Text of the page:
For properties located in France, you are allowed a Foreign Tax Credit on your US return for taxes paid to the French government on the sale of your property. This means that you can offset your US capital gains tax due with the French taxes paid. You can only offset the US tax up to the amount of the French tax paid, which means sometimes there is a gap between the US and French taxes due, and you have to pay the difference to the US. This is, unfortunately, not considered double taxation, so the tax treaty cannot help avoid this gap tax.
If you lived in your property as your main home for at least two of the last five years, then you can treat your property as a primary residence. You can exclude capital gains of up to $250,000 on your US tax return ($500,000 if you file jointly with your spouse). This exclusion is allowed to offset gains on any primary residence, no matter where it is located. Any capital gains over $250,000 ($500,000) are taxed as normal capital gains, at 15% or 20% (plus NIIT, if applicable).
Let’s look at some specific examples of why you might owe US taxes in addition to French property taxes for foreigners.
Exchange rate gains
As a US citizen, the IRS says your currency is USD regardless of where you live or what currency you use. This means that you could owe taxes to the US on your French property just because the exchange rate has changed over the period ownership.
You buy an apartment in Paris that is not your primary residence in 2004 for EUR 500,000, and sell it in 2019 for EUR 495,000. In 2008, your purchase price in USD was $510,000, and in 2019, your sales price in USD 535,000. In France, you have a capital loss. In the US, you have a gain. You don’t pay tax in France, but you have to pay tax in the US. If you assume you are in the 15% tax bracket, your US tax is USD 3,750.
Note that this is just an example. In reality, the USD to EUR exchange rate change is opposite to this example from 2008 to 2019, so you instead would have a larger loss in the US.
Since the US only allows a $250,000 ($500,000) exclusion on the sale of a primary residence, and France allows a full exemption if you have gains over the exclusion amount, you could owe US tax on the sale of your property.
You and your French spouse buy a house in Nice for EUR 500,000, and you live in it so that it qualifies as your primary residence in both countries. You then sell for EUR 1,200,000. You don’t include your French spouse on your US tax return, so you are only allowed the exclusion for yourself ($250,000). You don’t pay tax in France, but you have to pay tax in the US. Assuming the exchange rate is about 0.80 at both purchase and sale, then your USD gain is $437,500 ((1,200,000-500,000)/2/0.8). After the exclusion, you have a capital gain to report on your US tax return of $187,500 (437,000-250,000). Assuming you are not in the highest US tax bracket, with capital gains at this amount, Net Investment Income Tax will be due, so your capital gains tax rate is 18.8% (15% plus 3.8% NIIT). Your US tax on the sale of your primary residence is $35,250.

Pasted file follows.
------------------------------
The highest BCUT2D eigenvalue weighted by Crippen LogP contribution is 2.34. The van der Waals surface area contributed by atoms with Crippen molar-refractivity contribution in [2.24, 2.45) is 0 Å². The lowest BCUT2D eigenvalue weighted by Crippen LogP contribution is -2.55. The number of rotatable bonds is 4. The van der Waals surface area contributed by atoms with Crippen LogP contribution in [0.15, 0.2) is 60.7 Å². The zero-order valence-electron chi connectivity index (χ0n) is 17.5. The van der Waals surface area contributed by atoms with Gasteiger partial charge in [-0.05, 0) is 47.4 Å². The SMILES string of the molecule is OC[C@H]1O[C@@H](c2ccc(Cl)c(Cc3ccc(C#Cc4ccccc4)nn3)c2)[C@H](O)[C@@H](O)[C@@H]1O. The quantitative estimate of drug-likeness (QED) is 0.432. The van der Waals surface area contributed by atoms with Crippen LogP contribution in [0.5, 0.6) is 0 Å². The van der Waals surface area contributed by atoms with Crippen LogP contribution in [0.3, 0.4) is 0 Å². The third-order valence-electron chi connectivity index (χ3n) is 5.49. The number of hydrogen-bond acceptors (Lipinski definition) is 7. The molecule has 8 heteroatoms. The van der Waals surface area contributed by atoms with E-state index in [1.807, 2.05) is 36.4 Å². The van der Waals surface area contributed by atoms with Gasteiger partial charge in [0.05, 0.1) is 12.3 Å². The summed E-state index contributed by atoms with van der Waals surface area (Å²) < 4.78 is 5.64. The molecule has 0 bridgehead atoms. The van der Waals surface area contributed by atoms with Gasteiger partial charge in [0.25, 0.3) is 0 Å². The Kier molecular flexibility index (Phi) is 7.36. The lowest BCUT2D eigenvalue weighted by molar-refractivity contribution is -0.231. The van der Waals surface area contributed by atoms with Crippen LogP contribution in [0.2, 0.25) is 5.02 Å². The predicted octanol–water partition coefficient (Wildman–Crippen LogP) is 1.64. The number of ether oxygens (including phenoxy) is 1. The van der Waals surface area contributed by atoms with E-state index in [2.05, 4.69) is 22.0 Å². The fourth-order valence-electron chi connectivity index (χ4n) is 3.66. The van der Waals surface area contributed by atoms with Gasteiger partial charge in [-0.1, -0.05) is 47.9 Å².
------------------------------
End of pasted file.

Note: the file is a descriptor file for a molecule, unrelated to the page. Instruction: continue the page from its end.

France allows some additional flat-rate tax reductions based on how long you owned the property. These kick in after five years of ownership and eliminate capital gains tax after 22 years of ownership and “prelevements sociaux” after 30 years.
Example for a non-resident:
You buy an apartment in Bordeaux that is not your primary residence in 1985 and sell in 2020. You have a capital gain of $200,000. Having held the property for 35 years, you don’t owe any tax in France. However, the US will still tax the capital gain. With capital gains at this amount, Net Investment Income Tax will be due, so your capital gains tax rate is 18.8% (15% plus 3.8% NIIT), so your US tax on the sale of the apartment is $37,600.
A more complex example for a French resident:
You are a French resident. You buy an apartment in Lyon that is not your primary residence in 2001, and you sell it in 2020. You have a capital gain of $200,000. Having held the property for 19 years, you are eligible for a tax reduction in France. However, the US will still tax the capital gain. Your French tax without the tax reduction would be $72,400 (200,000 x 19%+ 200,000 x 17.2%)). The capital gains tax reduction at 19 years ownership is 84%, or $31,920 (200,000 x19% x 84%) and your “prelevements sociaux” reduction is 23.1%, or $7,946 (200,000 x17.2% x 23.1%). So, your actual French tax due is $32,534 (72,400-31,920-7,946). Your US capital gains tax rate is 18.8% (15% plus 3.8% NIIT), so your US tax on the sale of the apartment is $37,600. You are allowed a Foreign Tax Credit for the French taxes paid, but there is a gap between the US tax due and the French tax paid. You have US tax due of $5,066 (37,600-32,534) even though you have paid tax in France. This is not considered double taxation.
Again, this is just an example. The capital gains tax reduction has not been calculated by a French notary and may be different in reality.